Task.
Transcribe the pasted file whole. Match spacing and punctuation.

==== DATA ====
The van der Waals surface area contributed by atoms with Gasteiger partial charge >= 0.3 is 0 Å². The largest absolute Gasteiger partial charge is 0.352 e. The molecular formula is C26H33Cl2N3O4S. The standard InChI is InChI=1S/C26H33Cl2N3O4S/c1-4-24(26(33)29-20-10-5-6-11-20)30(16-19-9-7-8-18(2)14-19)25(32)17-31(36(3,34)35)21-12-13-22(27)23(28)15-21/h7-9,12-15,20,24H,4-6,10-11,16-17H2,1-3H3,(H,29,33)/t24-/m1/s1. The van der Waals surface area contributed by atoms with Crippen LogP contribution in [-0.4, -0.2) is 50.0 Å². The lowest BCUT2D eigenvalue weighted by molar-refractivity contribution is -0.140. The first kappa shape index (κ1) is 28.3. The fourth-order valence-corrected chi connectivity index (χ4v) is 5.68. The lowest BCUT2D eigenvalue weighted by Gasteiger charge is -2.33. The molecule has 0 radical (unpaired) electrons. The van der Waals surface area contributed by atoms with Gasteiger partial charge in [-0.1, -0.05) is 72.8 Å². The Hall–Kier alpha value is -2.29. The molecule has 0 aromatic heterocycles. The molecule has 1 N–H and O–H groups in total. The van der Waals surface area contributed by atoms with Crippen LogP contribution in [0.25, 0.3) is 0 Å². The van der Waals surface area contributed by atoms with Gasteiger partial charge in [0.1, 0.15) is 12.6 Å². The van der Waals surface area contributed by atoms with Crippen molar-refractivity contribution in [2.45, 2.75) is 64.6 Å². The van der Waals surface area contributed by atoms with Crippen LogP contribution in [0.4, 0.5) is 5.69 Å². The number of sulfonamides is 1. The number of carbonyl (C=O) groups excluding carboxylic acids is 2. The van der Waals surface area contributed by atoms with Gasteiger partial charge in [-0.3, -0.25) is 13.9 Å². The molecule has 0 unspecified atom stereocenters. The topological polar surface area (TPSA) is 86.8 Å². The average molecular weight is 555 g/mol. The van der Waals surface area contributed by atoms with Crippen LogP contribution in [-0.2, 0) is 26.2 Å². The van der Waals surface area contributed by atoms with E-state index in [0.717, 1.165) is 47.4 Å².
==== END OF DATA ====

The van der Waals surface area contributed by atoms with Gasteiger partial charge >= 0.3 is 0 Å². The largest absolute Gasteiger partial charge is 0.352 e. The molecular formula is C26H33Cl2N3O4S. The standard InChI is InChI=1S/C26H33Cl2N3O4S/c1-4-24(26(33)29-20-10-5-6-11-20)30(16-19-9-7-8-18(2)14-19)25(32)17-31(36(3,34)35)21-12-13-22(27)23(28)15-21/h7-9,12-15,20,24H,4-6,10-11,16-17H2,1-3H3,(H,29,33)/t24-/m1/s1. The van der Waals surface area contributed by atoms with Crippen LogP contribution in [-0.4, -0.2) is 50.0 Å². The lowest BCUT2D eigenvalue weighted by molar-refractivity contribution is -0.140. The first kappa shape index (κ1) is 28.3. The fourth-order valence-corrected chi connectivity index (χ4v) is 5.68. The lowest BCUT2D eigenvalue weighted by Gasteiger charge is -2.33. The molecule has 0 radical (unpaired) electrons. The van der Waals surface area contributed by atoms with Gasteiger partial charge in [-0.1, -0.05) is 72.8 Å². The Hall–Kier alpha value is -2.29. The molecule has 0 aromatic heterocycles. The molecule has 1 N–H and O–H groups in total. The van der Waals surface area contributed by atoms with Crippen LogP contribution in [0.25, 0.3) is 0 Å². The van der Waals surface area contributed by atoms with Gasteiger partial charge in [0.1, 0.15) is 12.6 Å². The van der Waals surface area contributed by atoms with Crippen molar-refractivity contribution in [2.45, 2.75) is 64.6 Å². The van der Waals surface area contributed by atoms with Crippen LogP contribution in [0.4, 0.5) is 5.69 Å². The number of sulfonamides is 1. The number of carbonyl (C=O) groups excluding carboxylic acids is 2. The van der Waals surface area contributed by atoms with Gasteiger partial charge in [-0.3, -0.25) is 13.9 Å². The molecule has 0 unspecified atom stereocenters. The topological polar surface area (TPSA) is 86.8 Å². The average molecular weight is 555 g/mol. The van der Waals surface area contributed by atoms with Crippen LogP contribution in [-0.2, 0) is 26.2 Å². The van der Waals surface area contributed by atoms with E-state index in [0.717, 1.165) is 47.4 Å².